Why gun control politics aren't doing well

Why gun control politics aren't doing well

With elections all over the nation happening on Tuesday and early voting already underway for a while now, campaign season is almost over.

During that time, gun control started out as a huge issue, one Democrats and gun control groups alike thought would turn out to be a winner. Yet, as I suspect Tuesday’s results will show, people weren’t moved by their anti-gun arguments.

Why is that?

After all, we can’t just be content with the win. Seriously, we can’t. It’s vital we understand just why gun control isn’t doing well in general so we can continue to replicate that success in the future.

And there are theories as to why that’s the case. NSSF takes a look at Florida as an example.

National gun control groups are flailing. They can’t understand why voters won’t give up their rights. The groups continue insisting Florida voters want stricter gun control but repeating it ad nauseam won’t make it reality. They’re even targeting Florida voters based solely on race. It’s disgusting. The Second Amendment is for all law-abiding Americans.

Florida voters themselves are telling a different story. They care about crime, holding criminals accountable and their right to protect themselves. Those themes were apparent once again as the state’s candidates for governor faced off in their only debate. NSSF’s #GUNVOTE® is reminding all voters Election Day is Nov. 8.

Numerous polls show not only that gun control doesn’t rank among the top issues voters care about leading up to Election Day, but also that support for banning “commonly-owned” and “commonly-used” MSRs is at an all-time low. NSSF data shows there are more than 24.4million MSRs in circulation today, more than there are Ford F-150 pickups on the road.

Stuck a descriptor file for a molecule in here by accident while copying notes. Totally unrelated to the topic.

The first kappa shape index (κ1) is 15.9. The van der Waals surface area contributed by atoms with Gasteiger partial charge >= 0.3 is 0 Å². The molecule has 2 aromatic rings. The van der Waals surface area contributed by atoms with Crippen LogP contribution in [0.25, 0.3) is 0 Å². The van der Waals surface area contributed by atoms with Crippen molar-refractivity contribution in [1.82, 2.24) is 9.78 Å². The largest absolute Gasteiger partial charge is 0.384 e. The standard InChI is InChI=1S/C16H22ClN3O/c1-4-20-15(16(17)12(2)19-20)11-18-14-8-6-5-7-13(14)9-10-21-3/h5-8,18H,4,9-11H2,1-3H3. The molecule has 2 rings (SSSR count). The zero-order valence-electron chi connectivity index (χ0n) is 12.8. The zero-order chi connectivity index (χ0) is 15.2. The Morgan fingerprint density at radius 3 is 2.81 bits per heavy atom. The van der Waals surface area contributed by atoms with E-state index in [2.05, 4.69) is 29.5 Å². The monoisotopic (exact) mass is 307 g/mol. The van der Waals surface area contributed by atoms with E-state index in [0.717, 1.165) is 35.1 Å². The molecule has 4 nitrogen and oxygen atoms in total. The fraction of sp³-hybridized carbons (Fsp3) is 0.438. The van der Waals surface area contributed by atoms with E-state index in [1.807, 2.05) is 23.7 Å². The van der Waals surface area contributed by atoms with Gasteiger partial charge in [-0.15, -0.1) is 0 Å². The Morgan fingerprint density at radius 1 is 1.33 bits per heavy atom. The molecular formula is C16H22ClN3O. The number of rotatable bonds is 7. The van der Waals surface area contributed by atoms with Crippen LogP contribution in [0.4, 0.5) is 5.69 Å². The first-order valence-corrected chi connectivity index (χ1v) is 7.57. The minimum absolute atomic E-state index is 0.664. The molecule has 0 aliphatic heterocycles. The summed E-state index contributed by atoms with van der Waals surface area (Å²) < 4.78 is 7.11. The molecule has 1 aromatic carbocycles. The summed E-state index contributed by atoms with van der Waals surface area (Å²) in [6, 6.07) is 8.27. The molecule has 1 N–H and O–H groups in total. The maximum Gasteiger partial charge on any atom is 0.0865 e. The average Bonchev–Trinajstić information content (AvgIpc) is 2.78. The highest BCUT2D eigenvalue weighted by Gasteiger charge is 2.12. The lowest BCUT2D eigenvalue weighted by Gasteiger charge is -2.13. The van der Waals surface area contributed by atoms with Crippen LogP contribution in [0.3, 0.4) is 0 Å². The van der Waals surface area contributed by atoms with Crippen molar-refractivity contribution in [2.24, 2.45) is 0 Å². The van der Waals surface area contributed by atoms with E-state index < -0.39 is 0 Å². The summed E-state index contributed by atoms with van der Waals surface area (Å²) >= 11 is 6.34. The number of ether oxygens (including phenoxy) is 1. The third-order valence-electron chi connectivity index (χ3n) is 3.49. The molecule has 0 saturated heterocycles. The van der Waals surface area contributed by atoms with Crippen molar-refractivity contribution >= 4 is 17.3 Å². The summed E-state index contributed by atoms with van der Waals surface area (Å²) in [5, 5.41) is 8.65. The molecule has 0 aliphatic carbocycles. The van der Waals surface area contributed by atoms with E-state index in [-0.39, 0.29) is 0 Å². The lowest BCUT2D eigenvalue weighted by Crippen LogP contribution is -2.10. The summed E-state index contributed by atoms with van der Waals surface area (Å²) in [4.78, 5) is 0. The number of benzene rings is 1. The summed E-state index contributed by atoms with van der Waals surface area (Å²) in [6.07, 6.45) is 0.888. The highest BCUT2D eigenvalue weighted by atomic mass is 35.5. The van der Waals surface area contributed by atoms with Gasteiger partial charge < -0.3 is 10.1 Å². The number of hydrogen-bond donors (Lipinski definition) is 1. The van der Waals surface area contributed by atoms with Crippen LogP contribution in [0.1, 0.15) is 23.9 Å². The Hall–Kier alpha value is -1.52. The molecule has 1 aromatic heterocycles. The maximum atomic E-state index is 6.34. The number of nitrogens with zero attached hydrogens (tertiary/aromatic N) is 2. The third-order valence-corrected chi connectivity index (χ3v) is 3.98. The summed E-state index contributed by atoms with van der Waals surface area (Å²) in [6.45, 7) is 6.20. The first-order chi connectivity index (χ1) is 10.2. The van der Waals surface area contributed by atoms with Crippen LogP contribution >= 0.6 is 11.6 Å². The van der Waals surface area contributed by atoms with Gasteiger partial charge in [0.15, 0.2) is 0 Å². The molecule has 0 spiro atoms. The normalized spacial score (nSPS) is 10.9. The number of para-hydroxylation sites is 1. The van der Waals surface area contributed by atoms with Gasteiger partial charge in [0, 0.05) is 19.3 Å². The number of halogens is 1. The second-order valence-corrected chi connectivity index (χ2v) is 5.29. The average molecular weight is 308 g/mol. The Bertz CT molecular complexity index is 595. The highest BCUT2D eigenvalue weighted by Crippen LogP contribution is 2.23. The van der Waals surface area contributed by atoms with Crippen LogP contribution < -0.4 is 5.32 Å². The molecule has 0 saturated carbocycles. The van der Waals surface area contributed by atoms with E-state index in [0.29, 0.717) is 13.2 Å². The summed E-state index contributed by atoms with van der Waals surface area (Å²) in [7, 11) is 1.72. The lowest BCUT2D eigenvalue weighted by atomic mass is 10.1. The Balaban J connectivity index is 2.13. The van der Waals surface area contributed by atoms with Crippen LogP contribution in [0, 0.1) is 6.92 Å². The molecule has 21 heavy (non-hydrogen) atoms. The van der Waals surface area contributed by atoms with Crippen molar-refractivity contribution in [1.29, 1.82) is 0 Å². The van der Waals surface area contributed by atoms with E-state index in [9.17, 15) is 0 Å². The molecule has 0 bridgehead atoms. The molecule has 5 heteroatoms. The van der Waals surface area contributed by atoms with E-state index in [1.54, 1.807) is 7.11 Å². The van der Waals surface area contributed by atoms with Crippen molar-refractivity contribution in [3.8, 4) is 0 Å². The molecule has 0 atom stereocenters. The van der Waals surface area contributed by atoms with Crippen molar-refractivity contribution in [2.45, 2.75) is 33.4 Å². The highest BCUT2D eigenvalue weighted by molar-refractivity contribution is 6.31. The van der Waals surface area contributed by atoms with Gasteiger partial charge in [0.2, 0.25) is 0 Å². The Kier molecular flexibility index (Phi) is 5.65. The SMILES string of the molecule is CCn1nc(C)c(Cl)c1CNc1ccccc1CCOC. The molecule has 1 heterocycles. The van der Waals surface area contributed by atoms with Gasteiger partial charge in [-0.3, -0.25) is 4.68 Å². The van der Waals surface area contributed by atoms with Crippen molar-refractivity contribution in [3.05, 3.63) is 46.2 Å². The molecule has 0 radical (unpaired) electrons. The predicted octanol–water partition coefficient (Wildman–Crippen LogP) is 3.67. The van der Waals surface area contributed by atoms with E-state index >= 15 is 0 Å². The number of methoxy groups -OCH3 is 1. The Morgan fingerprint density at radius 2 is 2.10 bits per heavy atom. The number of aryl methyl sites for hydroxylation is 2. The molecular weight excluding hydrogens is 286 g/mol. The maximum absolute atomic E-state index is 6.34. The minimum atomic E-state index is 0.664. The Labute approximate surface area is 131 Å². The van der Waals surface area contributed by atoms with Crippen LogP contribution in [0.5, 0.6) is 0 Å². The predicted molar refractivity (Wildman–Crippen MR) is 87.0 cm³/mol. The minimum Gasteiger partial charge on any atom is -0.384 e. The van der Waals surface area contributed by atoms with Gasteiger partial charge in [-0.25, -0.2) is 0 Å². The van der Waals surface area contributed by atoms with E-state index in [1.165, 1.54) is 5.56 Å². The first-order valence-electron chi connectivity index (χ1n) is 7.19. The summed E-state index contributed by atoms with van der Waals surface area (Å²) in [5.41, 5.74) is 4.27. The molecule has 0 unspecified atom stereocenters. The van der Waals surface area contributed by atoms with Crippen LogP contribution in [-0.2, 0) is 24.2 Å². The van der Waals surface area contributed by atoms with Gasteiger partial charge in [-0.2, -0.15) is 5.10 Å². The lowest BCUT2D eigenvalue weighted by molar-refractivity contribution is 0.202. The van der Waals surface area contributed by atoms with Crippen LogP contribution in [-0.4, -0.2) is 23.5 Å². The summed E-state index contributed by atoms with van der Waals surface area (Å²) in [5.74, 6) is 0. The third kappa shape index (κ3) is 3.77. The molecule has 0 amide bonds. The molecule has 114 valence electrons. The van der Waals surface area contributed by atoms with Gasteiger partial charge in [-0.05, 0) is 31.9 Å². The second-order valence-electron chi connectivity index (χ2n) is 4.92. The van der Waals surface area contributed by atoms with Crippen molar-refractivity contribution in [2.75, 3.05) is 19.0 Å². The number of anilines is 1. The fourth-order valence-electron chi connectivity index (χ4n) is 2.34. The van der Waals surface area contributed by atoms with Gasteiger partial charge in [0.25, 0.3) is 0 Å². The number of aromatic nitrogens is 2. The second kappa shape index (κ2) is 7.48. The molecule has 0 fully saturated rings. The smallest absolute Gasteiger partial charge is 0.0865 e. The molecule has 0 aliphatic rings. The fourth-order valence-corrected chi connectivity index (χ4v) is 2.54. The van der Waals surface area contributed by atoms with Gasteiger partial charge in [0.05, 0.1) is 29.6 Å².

In other words, despite the horrors of Uvalde, there just isn’t this broad support for gun bans. People seem to realize that Uvalde was a law enforcement failure more than anything else, and while there is a vocal portion of the population screaming about banning guns like the AR-15, that group is loud, not massive.

Then there is the crime issue, which the above-linked piece also delves into. It focuses on Crist’s history and politics, but the truth of the matter is that most people recognize that anti-gun doesn’t mean anti-crime. They see gun control policies in cities like New York, Chicago, and San Francisco and they see how spectacularly they fail to keep guns out of criminal hands.

Gun control also can’t sway people from being concerned about the economy.

While so-called gun violence impacts a lot of people to some degree or another, inflation is hammering pretty much everyone. I know some don’t think it’s really that big of an issue, but when you realize they get paychecks with a whole lot of zeroes in them, you can understand why they don’t feel the heat.

Most voters do, though, so gun control gets pushed down in importance.

That brings us to whether this is something that we can replicate. After all, mass shootings aren’t likely to just disappear from our society–they still happen in other countries, after all, so why would they just vanish here? We also can’t count on economics to play as big of a factor in every election cycle. A good economy is just expected to continue being good, at least based on how most seem to vote.

And, unfortunately, I don’t have an answer for that.

But I do know that this year isn’t that much of an anomaly. Anti-gun sentiment may exist, but it’s rarely as big of a priority for them as it is for gun rights supporters.

Still, it’s clear that so long as gun control isn’t a big priority, there’s a very good chance at beating it back.